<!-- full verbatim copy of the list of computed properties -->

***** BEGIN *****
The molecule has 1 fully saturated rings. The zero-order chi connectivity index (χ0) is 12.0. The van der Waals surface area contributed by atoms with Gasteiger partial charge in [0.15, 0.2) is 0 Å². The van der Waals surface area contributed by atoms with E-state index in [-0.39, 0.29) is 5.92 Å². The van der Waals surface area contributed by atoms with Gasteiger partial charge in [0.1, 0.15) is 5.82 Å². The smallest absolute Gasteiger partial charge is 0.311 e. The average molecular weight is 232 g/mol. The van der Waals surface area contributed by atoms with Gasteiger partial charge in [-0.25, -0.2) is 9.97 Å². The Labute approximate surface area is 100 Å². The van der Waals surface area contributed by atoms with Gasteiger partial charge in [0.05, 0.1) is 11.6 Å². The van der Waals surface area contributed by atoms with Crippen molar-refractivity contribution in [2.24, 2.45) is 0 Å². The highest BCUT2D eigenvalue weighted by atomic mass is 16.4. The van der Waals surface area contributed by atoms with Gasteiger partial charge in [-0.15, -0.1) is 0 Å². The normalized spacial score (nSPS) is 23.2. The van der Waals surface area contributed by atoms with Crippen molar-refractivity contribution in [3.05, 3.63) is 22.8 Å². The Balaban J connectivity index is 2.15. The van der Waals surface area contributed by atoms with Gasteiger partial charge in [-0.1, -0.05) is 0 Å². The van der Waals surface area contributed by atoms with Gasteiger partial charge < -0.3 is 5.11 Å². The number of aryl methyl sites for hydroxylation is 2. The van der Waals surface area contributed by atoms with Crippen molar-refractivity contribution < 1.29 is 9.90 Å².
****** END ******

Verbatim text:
The molecule has 1 fully saturated rings. The zero-order chi connectivity index (χ0) is 12.0. The van der Waals surface area contributed by atoms with Gasteiger partial charge in [0.15, 0.2) is 0 Å². The van der Waals surface area contributed by atoms with E-state index in [-0.39, 0.29) is 5.92 Å². The van der Waals surface area contributed by atoms with Gasteiger partial charge in [0.1, 0.15) is 5.82 Å². The smallest absolute Gasteiger partial charge is 0.311 e. The average molecular weight is 232 g/mol. The van der Waals surface area contributed by atoms with Gasteiger partial charge in [-0.25, -0.2) is 9.97 Å². The Labute approximate surface area is 100 Å². The van der Waals surface area contributed by atoms with Gasteiger partial charge in [0.05, 0.1) is 11.6 Å². The van der Waals surface area contributed by atoms with Crippen molar-refractivity contribution in [2.24, 2.45) is 0 Å². The highest BCUT2D eigenvalue weighted by atomic mass is 16.4. The van der Waals surface area contributed by atoms with Gasteiger partial charge in [-0.15, -0.1) is 0 Å². The normalized spacial score (nSPS) is 23.2. The van der Waals surface area contributed by atoms with Crippen molar-refractivity contribution in [3.05, 3.63) is 22.8 Å². The Balaban J connectivity index is 2.15. The van der Waals surface area contributed by atoms with Gasteiger partial charge in [-0.1, -0.05) is 0 Å². The van der Waals surface area contributed by atoms with Gasteiger partial charge < -0.3 is 5.11 Å². The number of aryl methyl sites for hydroxylation is 2. The van der Waals surface area contributed by atoms with Crippen molar-refractivity contribution < 1.29 is 9.90 Å².